Finally, his blog inspired me to set up my own: www.dkarwa.com . My strapline is “Creativity. Entrepreneurship. Vision” and I can proudly state that Seth Godin has hugely shaped my thinking and knowledge in each of the three arenas.

The Genius of Google and The IBM Inspiration

IBM has developed a new antimicrobial gel designed to fight drug-resistant, hospital-acquired infections by replicating the science it uses to produce semiconductors.  The main goal of the gel, developed  with the institute of Bioengineering and Nanotechnology, is to replace antibiotics.

Last week, Google’s CEO, Larry Page said “How exciting is it to come to work if the best you can do is trounce some other company that does roughly the same thing? That’s why most companies decay slowly over time. They tend to do approximately what they did before, with a few minor changes.” Page believes that great companies die when they become too caught up in the rat race of market competition. When firms focus their attention on small incremental, underwhelming changes to their products, to simply capture more market share from their rivals, they have lost sight of the horizon. And I fully agree with this. Such companies have forgotten their purpose. They lack the cause that perhaps they once nobly stood for.

There is definitely a great deal of truth to Page’s view, and I feel that his larger point is spot on: Real innovation doesn’t happen via narrowly outperforming the competition. It happens through sailing into the unchartered waters that others have either, missed or are too scared to explore. And this is the philosophy that I both celebrate and champion today:

To many, IBM is just a computer company. But as demonstrated through their disruption of the healthcare space (as well as many others), IBM is not just ‘a computer company’. It is a group that is very much in the search for newer and bluer oceans. The same applies to Google: Project Glass- a R&D program by Google to develop an augmented reality head-mounded display (HMD), i.e. very cool glasses- and the Google driverless car- a project that involves developing technology for driverless cars- both serve as testament to the creativity and radical vision of the technology giant.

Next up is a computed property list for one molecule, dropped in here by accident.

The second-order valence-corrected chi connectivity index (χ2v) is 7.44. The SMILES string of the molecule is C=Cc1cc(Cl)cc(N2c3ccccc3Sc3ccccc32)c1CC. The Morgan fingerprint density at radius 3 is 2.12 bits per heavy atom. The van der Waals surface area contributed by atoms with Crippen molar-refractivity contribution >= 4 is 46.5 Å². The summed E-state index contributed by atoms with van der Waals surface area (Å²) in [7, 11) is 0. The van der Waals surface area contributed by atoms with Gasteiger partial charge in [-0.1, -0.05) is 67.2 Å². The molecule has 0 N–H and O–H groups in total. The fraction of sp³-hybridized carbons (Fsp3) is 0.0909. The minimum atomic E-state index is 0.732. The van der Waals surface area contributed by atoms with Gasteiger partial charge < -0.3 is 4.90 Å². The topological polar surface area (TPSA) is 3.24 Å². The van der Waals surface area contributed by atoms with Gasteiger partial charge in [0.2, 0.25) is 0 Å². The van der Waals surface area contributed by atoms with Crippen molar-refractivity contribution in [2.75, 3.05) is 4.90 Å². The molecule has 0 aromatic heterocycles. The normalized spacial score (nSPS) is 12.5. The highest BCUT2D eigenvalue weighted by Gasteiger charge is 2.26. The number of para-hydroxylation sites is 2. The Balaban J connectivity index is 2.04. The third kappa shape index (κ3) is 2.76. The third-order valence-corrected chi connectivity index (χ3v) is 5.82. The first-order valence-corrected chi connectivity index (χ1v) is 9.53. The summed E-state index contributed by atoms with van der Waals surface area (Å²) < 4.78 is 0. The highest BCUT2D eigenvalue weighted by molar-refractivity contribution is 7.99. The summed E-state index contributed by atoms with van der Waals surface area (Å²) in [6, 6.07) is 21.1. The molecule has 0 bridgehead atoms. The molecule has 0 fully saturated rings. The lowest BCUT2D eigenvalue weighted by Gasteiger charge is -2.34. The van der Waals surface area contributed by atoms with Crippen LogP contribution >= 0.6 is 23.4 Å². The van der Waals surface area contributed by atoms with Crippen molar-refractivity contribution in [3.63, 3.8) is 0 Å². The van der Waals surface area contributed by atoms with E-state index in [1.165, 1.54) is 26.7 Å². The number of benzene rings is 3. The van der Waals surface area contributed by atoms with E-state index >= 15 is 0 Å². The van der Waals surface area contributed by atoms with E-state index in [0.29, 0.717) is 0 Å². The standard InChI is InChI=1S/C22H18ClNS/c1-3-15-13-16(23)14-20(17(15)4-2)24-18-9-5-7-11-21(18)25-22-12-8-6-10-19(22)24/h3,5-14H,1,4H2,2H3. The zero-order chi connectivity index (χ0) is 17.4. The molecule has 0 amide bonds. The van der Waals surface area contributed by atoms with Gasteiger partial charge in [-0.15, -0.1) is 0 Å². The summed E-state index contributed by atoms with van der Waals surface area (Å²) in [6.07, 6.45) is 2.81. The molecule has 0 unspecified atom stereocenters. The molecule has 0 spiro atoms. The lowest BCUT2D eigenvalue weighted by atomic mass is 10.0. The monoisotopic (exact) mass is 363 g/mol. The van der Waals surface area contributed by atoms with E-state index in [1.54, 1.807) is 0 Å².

When I read about such ideas and attitudes, I smile. As a final year undergraduate, soon to venture out into the jungle, it gives me hope to see that there is definitely room for dreamers in this world.

Finally, in the words of an anonymous sage, “You cannot discover new oceans unless you have the courage to lose sight of the shore.”

Sources used:

From watching one of Seth Godin’s presentations, I somehow found the following video:

Most kids have that one Disney film that really defined their childhood. Mine was The Lion King. It is my favourite movie to this day.

The above video really shifted my paradigm. Like most people, I have always branded Scar as the “bad guy”. I have never actually thought about Scar’s life, and how his early experiences  may have molded his character. After watching the video, I realised that there is actually a deeper truth, namely that in every criminal lies a victim. In every “Scar” there lies a little “Taka” crying out for understanding. Scar’s actions were unforgivable, however it is important for us to view the Scars of the world with a more refined lens. Only then perhaps can we prevent the creation of more Scars in the world.


Robin Sharma’s recent blog post really inspired me. I am pleased to share his message here:

The 50 Business + Life Lessons 2012 Taught Me

2012′s coming to a close. It was a hard year for people behaving as victims. And a superb year for people like you showing up as leaders (and world-builders).

I’m in reflection mode as I review the past 12 months, record what I learned in my journal and set precise and clear goals+plans for 2013.

I wanted to share 50 of my best lessons learned (or reinforced) from 2012. So here you go:

  1. Hard work is a force multiplier.

  2. Don’t participate in recessions.

  3. Exercising for 20 minutes first thing in the morning is a game-changer.

  4. If you’re not innovating daily, you’re on the path to obsolescence.

  5. If you want an A-Level company, you can’t afford to hire B-Level players.

  6. Procrastination is an escape mechanism for people scared to do their best work.

  7. Give your customers 10X the value they expect and they’ll tell everyone they know about you.

  8. Don’t do it if you’re not having fun.